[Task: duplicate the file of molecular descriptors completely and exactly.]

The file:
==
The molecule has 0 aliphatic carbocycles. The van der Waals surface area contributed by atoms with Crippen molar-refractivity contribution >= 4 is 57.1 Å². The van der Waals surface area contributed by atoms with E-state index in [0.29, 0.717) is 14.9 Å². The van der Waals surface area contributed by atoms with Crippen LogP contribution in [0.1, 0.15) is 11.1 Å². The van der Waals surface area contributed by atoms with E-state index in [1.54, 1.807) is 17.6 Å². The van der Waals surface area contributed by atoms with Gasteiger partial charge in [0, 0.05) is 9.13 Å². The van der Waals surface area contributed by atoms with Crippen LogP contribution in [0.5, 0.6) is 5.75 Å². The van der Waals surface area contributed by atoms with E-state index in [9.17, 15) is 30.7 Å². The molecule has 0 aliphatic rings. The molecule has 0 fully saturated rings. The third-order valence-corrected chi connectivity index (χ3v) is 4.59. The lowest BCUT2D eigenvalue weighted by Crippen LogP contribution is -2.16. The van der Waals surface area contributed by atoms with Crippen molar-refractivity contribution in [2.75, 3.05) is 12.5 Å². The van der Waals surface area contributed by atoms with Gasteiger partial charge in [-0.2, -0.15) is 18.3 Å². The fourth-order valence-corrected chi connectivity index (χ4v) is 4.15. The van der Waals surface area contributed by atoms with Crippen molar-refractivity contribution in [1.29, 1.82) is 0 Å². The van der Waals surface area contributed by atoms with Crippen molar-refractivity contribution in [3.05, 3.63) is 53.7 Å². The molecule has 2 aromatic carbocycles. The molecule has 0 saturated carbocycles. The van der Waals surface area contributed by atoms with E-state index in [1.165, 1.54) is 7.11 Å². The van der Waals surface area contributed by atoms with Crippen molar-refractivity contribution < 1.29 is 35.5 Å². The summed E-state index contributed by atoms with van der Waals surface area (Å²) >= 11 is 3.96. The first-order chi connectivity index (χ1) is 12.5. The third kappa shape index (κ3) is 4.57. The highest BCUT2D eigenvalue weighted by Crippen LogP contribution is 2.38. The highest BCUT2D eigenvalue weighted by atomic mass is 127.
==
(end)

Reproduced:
The molecule has 0 aliphatic carbocycles. The van der Waals surface area contributed by atoms with Crippen molar-refractivity contribution >= 4 is 57.1 Å². The van der Waals surface area contributed by atoms with E-state index in [0.29, 0.717) is 14.9 Å². The van der Waals surface area contributed by atoms with Crippen LogP contribution in [0.1, 0.15) is 11.1 Å². The van der Waals surface area contributed by atoms with E-state index in [1.54, 1.807) is 17.6 Å². The van der Waals surface area contributed by atoms with Gasteiger partial charge in [0, 0.05) is 9.13 Å². The van der Waals surface area contributed by atoms with Crippen LogP contribution in [0.5, 0.6) is 5.75 Å². The van der Waals surface area contributed by atoms with E-state index in [9.17, 15) is 30.7 Å². The molecule has 0 aliphatic rings. The molecule has 0 fully saturated rings. The third-order valence-corrected chi connectivity index (χ3v) is 4.59. The lowest BCUT2D eigenvalue weighted by Crippen LogP contribution is -2.16. The van der Waals surface area contributed by atoms with Crippen molar-refractivity contribution in [2.75, 3.05) is 12.5 Å². The van der Waals surface area contributed by atoms with Gasteiger partial charge in [-0.2, -0.15) is 18.3 Å². The fourth-order valence-corrected chi connectivity index (χ4v) is 4.15. The van der Waals surface area contributed by atoms with Crippen molar-refractivity contribution in [1.29, 1.82) is 0 Å². The van der Waals surface area contributed by atoms with Crippen molar-refractivity contribution in [3.05, 3.63) is 53.7 Å². The molecule has 2 aromatic carbocycles. The molecule has 0 saturated carbocycles. The van der Waals surface area contributed by atoms with E-state index in [1.165, 1.54) is 7.11 Å². The van der Waals surface area contributed by atoms with Crippen molar-refractivity contribution < 1.29 is 35.5 Å². The summed E-state index contributed by atoms with van der Waals surface area (Å²) >= 11 is 3.96. The first-order chi connectivity index (χ1) is 12.5. The third kappa shape index (κ3) is 4.57. The highest BCUT2D eigenvalue weighted by Crippen LogP contribution is 2.38. The highest BCUT2D eigenvalue weighted by atomic mass is 127.